This high desert environment is home to a wide array of plants. Short-grass prairies along the margins of lava flows and in lower elevations feature native bunchgrass, shrub, and wildflower communities. Pinon-juniper forest dominates hillslopes, and ponderosa pine, Douglas fir, and other conifer species appear at higher elevations or where extra moisture pools on rugged lava flows.
In fact, the oldest Douglas fir trees in the American Southwest are found in the basalt lava flows on the west side of the park. The extreme climatic conditions of the area cause the trees to grow very slowly, but their isolation on the lava flows has protected them from forest fires for centuries. In other areas, small, gnarled trees form surreal miniature forests. Despite their tiny size some are many hundreds of years old.El Malpais is also one of only two places in the continental United States where cinder phacelia (Phacelia serreta), a rare and endemic plant, can be found. Pecos sunflower, and endangered species, may also occur on monument lands. Park Service staff search for and monitor populations of these plants to ensure they are stable and will continue to be part of the monument's diverse ecosystem for years to come.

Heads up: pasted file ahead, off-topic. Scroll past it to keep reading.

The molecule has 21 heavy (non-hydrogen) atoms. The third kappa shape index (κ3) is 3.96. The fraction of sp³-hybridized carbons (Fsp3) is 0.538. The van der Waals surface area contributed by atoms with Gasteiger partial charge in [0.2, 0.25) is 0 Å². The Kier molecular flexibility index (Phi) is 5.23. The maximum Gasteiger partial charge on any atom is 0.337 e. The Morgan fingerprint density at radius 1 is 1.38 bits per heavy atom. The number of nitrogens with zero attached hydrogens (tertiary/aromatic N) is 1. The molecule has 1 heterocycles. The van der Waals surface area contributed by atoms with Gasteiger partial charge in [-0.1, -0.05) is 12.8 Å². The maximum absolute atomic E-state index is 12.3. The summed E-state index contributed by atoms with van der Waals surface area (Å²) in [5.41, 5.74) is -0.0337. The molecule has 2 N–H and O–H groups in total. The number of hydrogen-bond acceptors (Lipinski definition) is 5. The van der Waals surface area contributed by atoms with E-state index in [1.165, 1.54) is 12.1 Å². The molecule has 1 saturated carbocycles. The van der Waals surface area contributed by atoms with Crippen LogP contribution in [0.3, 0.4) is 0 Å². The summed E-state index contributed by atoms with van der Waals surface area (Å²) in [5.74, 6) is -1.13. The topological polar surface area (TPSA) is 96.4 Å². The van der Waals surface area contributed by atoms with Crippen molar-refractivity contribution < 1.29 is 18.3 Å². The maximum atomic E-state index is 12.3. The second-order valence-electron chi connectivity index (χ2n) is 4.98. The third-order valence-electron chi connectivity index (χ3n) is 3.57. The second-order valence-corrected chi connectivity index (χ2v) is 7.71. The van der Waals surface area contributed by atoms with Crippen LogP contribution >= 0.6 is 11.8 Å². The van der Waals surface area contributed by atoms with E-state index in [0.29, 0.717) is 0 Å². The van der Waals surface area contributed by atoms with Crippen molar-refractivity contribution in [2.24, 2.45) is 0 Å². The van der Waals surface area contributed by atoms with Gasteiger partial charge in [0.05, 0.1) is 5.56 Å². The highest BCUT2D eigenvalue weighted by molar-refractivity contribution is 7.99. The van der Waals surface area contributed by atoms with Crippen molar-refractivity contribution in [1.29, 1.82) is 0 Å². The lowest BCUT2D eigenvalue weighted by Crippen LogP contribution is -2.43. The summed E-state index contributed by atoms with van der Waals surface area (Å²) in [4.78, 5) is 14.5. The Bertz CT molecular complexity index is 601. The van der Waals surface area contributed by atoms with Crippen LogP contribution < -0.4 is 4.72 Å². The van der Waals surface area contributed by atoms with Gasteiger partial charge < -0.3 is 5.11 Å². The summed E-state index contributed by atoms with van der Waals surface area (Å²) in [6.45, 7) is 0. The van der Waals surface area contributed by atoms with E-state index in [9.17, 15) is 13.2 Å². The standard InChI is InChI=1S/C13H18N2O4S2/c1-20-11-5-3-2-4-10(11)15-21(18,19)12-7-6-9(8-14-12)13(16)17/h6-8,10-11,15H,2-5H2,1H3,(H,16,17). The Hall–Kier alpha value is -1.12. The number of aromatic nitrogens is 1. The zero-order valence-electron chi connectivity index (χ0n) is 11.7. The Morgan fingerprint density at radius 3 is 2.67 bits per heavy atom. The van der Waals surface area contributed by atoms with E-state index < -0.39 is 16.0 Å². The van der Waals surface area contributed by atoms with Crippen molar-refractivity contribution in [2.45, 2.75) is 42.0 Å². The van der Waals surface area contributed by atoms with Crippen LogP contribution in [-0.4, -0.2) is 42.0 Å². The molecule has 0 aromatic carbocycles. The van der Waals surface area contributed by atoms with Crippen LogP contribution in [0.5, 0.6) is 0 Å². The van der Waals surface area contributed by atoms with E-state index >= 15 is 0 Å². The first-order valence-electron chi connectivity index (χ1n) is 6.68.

NPS Photo Dave Hays
NPS photo Dale Dombrowski
A variety of cactus can be found throughout El Malpais. Prickly pear with its yellow blooms and claret cup with its reddish/orange blooms can bee seem poking up through cracks in the lava adding color to a harsh landscape. In the lower areas of the monument the taller cane cholla (Cylindropuntia imbricata) adds a magenta splash of color.